Thursday, May 9, 2013

Golden Week

At the beginning of May, Japan celebrates Golden Week, a string of public holidays: Showa Day, Constitution Memorial Day, Greenery Day and Children's Day. Similar to New Year's, these holidays were taken seriously by our Japanese clients. This meant there was a big push to get work out before the holidays started (I worked on one of the holidays as a result) and a particularly brutal stretch returning to work after the holidays.

I was elated to have some time off. Most weekends I catch up on sleep and chores, but given the extra holidays I had time to do some exploring. First, I went to the Meiji Shrine. This is torii gate on the path leading to the shrine:

These are barrels of sake that have been donated to the shrine:

Then, I went to nearby Yoyogi koen. This is one of the largest parks in Tokyo. It's located right next to Meiji Shrine and is accessible by Harajuku station. It was really nice to be in a huge, green space with so many mature trees. I stood for a long time just listening to the sound of the wind in the leaves. The people watching was pretty epic--I saw a man walking a cat on a leash!

The next day I decided to check out Tokyo Disneyland on a whim. Since I grew up near California's Disneyland, all things Disney tend to remind me of home. I've been to Disneyland in California, Florida, Hong Kong and now Tokyo. I love comparing how the parks are run, the crowds they attract and the way food and merchandising is localized.  See, for example, the corn potage, soy sauce and curry popcorn options:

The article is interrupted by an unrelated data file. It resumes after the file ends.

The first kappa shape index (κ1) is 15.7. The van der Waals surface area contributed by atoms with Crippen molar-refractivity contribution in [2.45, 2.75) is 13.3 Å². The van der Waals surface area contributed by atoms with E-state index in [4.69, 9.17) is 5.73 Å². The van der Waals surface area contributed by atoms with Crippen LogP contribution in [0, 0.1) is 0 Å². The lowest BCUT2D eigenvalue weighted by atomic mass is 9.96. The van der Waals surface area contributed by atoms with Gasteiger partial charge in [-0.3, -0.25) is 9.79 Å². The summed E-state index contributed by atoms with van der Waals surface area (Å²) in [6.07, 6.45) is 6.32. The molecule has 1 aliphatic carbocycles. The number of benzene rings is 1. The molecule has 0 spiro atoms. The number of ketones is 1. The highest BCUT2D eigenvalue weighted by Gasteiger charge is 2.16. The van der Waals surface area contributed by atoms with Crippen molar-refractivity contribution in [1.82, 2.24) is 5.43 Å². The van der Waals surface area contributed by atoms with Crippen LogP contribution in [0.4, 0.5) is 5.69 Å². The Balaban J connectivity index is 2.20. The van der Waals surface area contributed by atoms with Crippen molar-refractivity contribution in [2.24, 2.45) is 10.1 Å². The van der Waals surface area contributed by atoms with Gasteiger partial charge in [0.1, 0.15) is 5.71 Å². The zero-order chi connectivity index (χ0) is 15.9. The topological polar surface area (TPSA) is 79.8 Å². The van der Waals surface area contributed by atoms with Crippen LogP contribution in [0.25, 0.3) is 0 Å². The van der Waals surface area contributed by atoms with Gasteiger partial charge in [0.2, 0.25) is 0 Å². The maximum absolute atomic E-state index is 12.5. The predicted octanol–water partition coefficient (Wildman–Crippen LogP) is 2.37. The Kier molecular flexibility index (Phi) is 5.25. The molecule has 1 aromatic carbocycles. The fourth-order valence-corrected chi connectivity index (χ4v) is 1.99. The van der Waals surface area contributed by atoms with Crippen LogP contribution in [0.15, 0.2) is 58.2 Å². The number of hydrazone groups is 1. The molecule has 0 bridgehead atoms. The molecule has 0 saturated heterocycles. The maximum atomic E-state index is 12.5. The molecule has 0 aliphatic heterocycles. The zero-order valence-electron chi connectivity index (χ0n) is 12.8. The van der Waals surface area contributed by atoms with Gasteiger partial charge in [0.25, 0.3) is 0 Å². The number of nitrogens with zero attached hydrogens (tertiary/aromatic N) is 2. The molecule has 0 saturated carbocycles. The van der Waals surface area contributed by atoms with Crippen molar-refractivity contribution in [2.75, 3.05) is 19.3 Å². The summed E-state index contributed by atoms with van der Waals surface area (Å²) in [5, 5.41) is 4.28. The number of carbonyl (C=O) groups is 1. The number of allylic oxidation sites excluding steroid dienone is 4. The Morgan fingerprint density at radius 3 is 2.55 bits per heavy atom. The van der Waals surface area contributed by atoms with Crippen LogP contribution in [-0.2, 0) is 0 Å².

The popcorn carts sell ~18USD plastic buckets with cross body straps that you can wear as you walk around the park and refill as needed. This means there is a lot of snacking as people walk around the park and wait in line. (That doesn't sound strange from an American point of view, but in Tokyo it is considered rude to eat or drink on the go.)

Check out these light saber chopsticks:

In general, the merchandising is character focused. Some park visitors come dressed as characters and many couples were wearing matching character gear. (There were also lots of little girls in princess gear that had gotten dolled up at the Bibbidi Bobbidi Boutique.)  Looking at the merchandising, you might not even know you were in Tokyo--I was hoping to find Minnie Mouse in a kimono, but no such luck.  This snack pouch is the closest thing I found:

Thinking about the demographics of the park visitors, this makes sense. (The only other white women I saw in the park were Snow White and Princess Aurora.) While an outsider would be interested in something silly like Minnie Mouse in a kimono, the Japanese audience wants to feel like they are having an authentic Disney experience.

And they are getting an authentic experience. The park is very similar to Anaheim Disneyland. Sure, Tokyo doesn't have the Matterhorn of Main Street. Instead, they have Pooh's Honey Hunt and the World Bazaar.  But on the whole it's a much closer match to the US parks than Hong Kong Disney.

I didn't visit Disney Sea, which I understand to be Tokyo's answer to California Adventure, but I hope to check it out before the end of my assignment.  (While my day at Disneyland is fun, I wouldn't consider it a must-do when planning a short trip to Japan.)